Fox Hill, one mile from downtown Camden and Rockport Village, is a 12-acre estate anchored by a 16,000-square-foot, 10-bedroom house. Onsite, there are also three guest cottages with room for 32 guests. The estate includes a swimming pool, activities building with arcade games, billiards and ping-pong rooms, a 1950s-style diner, and a four-lane bowling alley. Built in 1903, the estate was extensively expanded in the 1990s by former MBNA credit card bank president Charles Cawley. It was subsequently sold to Matthew Simmons, who had ideas in 2010 of making Fox Hill a conference center. A community outcry ensued and the project was halted. Simmons died in Summer 2010.
This latest idea incorporates psycho-educational rehabilitation for up to 11 clients.
Phillip Levendusky, a doctor and senior vice president of business development at McLean Hospital, told the Camden Planning Board in a Feb. 7 letter that his company is exploring the possibility of operating a "premier alcohol and substance abuse residential program" at Fox Hill.
"These clients would participate in a rich array of rehabilitation programming offered by a skilled and experienced professional staff," he wrote. "On average, clients would reside on site 30 days. The target clientele will be adults with stable employment and family support systems and the means to access and be fully involved in this elective level of rehabilitative care. Given the fact that they will typically not have cars, and that staff would seldom number more than six to eight at any one time, the traffic generated would be minimal."
According to Levendusky's letter, the hospital also operates an eight-bed facility in Princeton, Mass., and, he wrote, the town considers it to be "a long standing and exemplary neighbor."
The draft minutes of the Feb. 13 planning board meeting related a presentation that Levendusky made to the planning board the week prior.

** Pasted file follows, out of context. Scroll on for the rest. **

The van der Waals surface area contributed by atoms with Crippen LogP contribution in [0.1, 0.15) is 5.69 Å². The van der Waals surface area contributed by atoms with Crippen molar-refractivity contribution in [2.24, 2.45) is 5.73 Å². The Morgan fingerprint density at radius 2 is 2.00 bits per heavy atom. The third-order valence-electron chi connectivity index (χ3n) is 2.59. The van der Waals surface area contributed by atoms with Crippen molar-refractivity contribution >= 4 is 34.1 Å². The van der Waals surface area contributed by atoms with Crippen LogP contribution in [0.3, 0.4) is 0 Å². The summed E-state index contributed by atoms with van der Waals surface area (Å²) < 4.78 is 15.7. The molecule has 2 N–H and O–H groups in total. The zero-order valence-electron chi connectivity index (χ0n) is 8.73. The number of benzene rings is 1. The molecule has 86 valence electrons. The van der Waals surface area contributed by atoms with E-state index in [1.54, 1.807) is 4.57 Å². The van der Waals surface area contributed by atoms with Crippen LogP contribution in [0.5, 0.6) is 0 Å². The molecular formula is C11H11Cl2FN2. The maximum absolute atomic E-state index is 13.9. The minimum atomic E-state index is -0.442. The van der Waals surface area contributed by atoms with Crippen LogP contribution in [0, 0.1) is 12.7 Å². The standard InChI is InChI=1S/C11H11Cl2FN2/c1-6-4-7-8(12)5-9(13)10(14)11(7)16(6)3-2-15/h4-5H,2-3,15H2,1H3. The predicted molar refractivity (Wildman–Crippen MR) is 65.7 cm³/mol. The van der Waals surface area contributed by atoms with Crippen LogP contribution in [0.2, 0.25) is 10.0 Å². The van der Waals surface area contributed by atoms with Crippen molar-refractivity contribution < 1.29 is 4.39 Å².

"Fox Hill would showcase McLean's unique strengths in addiction treatment: The highest quality staff will conduct programs that are widely considered to be some of the most successful models for drug and alcohol treatment in the field; and, they would be overseen by the directors and staff of the foremost hospital in the country specializing in research in addiction treatment," the minutes said, reflecting what Levendusky told the Camden Planning Board.
McLean, as well as Mass General, are members of Partners HealthCare System, Inc.
McLean, according to the Feb. 13 minutes, is one of the oldest psychiatric hospitals in the country, founded in 1811.
The hospital began looking for other sites around the country following a decision to accept private-pay patients. The draft minutes said: "Other highly respected treatment facilities like the Betty Ford Clinic have gone to that model in order to meet rising costs and decreasing insurance reimbursement. They next looked at small rehab programs on the west coast that were similar to the small patient-load facility they were considering.
"They knew they had an advantage in the quality of the care and programs they could provide, but they had to find a special setting to match the attraction of the properties they had seen in California. If they could find the right venue that would meet the expectations of these patients for a beautiful, luxurious setting, one that would allow the hospital to charge the fees necessary to make this pay, they believed they could compete for this kind of patient.
"They believe they have found such a venue at Fox Hill, and they have begun 'due diligence' to determine what is involved, and whether or not this is a practical step for the hospital to take; they have also begun to discuss possible investment and partnership scenarios with Mr. Rodman."
Editorial Director Lynda Clancy can be reached at firstname.lastname@example.org; 706-6657.